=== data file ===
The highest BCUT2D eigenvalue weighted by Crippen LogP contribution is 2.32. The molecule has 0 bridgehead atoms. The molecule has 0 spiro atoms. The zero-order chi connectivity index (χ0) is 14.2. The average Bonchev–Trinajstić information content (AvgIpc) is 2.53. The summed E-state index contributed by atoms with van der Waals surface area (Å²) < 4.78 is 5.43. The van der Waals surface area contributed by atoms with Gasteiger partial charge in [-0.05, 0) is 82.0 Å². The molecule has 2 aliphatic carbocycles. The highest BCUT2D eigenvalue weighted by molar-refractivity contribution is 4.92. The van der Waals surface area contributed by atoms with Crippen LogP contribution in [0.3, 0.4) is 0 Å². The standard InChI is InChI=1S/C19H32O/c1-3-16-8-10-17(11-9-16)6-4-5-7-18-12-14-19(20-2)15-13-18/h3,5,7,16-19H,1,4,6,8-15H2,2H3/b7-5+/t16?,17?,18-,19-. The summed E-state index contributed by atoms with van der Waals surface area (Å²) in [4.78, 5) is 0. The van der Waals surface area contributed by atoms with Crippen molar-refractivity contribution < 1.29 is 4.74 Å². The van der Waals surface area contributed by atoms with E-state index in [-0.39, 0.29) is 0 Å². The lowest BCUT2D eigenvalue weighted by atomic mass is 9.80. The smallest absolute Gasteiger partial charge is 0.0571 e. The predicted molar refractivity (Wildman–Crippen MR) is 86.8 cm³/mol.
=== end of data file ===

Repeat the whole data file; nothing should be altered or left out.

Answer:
The highest BCUT2D eigenvalue weighted by Crippen LogP contribution is 2.32. The molecule has 0 bridgehead atoms. The molecule has 0 spiro atoms. The zero-order chi connectivity index (χ0) is 14.2. The average Bonchev–Trinajstić information content (AvgIpc) is 2.53. The summed E-state index contributed by atoms with van der Waals surface area (Å²) < 4.78 is 5.43. The van der Waals surface area contributed by atoms with Gasteiger partial charge in [-0.05, 0) is 82.0 Å². The molecule has 2 aliphatic carbocycles. The highest BCUT2D eigenvalue weighted by molar-refractivity contribution is 4.92. The van der Waals surface area contributed by atoms with Crippen LogP contribution in [0.3, 0.4) is 0 Å². The standard InChI is InChI=1S/C19H32O/c1-3-16-8-10-17(11-9-16)6-4-5-7-18-12-14-19(20-2)15-13-18/h3,5,7,16-19H,1,4,6,8-15H2,2H3/b7-5+/t16?,17?,18-,19-. The summed E-state index contributed by atoms with van der Waals surface area (Å²) in [4.78, 5) is 0. The van der Waals surface area contributed by atoms with Crippen molar-refractivity contribution < 1.29 is 4.74 Å². The van der Waals surface area contributed by atoms with E-state index in [-0.39, 0.29) is 0 Å². The lowest BCUT2D eigenvalue weighted by atomic mass is 9.80. The smallest absolute Gasteiger partial charge is 0.0571 e. The predicted molar refractivity (Wildman–Crippen MR) is 86.8 cm³/mol.